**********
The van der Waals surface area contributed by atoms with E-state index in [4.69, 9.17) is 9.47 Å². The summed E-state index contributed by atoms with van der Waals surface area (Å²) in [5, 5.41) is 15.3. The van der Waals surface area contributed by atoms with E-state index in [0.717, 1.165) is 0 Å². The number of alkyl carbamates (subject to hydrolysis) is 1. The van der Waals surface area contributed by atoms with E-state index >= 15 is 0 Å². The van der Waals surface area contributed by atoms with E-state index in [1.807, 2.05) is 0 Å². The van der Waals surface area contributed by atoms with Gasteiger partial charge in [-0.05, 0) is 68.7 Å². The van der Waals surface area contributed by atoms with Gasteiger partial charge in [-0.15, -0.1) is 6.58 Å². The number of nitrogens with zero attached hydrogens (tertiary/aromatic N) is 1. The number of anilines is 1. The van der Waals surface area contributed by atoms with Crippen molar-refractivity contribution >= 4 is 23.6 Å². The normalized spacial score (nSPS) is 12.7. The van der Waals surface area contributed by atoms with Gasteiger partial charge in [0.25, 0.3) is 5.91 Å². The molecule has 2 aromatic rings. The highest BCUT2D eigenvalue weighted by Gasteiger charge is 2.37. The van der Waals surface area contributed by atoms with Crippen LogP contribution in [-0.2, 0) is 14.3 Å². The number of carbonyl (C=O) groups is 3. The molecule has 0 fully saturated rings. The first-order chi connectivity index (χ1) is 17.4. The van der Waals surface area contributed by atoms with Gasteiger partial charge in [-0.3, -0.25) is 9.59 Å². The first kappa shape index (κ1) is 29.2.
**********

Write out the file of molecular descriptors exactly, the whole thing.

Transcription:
The van der Waals surface area contributed by atoms with E-state index in [4.69, 9.17) is 9.47 Å². The summed E-state index contributed by atoms with van der Waals surface area (Å²) in [5, 5.41) is 15.3. The van der Waals surface area contributed by atoms with E-state index in [0.717, 1.165) is 0 Å². The number of alkyl carbamates (subject to hydrolysis) is 1. The van der Waals surface area contributed by atoms with E-state index >= 15 is 0 Å². The van der Waals surface area contributed by atoms with E-state index in [1.807, 2.05) is 0 Å². The van der Waals surface area contributed by atoms with Gasteiger partial charge in [-0.05, 0) is 68.7 Å². The van der Waals surface area contributed by atoms with Gasteiger partial charge in [-0.15, -0.1) is 6.58 Å². The number of nitrogens with zero attached hydrogens (tertiary/aromatic N) is 1. The number of anilines is 1. The van der Waals surface area contributed by atoms with Crippen molar-refractivity contribution >= 4 is 23.6 Å². The normalized spacial score (nSPS) is 12.7. The van der Waals surface area contributed by atoms with Gasteiger partial charge in [0.25, 0.3) is 5.91 Å². The molecule has 2 aromatic rings. The highest BCUT2D eigenvalue weighted by Gasteiger charge is 2.37. The van der Waals surface area contributed by atoms with Crippen LogP contribution in [-0.2, 0) is 14.3 Å². The number of carbonyl (C=O) groups is 3. The molecule has 0 fully saturated rings. The first-order chi connectivity index (χ1) is 17.4. The van der Waals surface area contributed by atoms with Gasteiger partial charge in [-0.3, -0.25) is 9.59 Å². The first kappa shape index (κ1) is 29.2.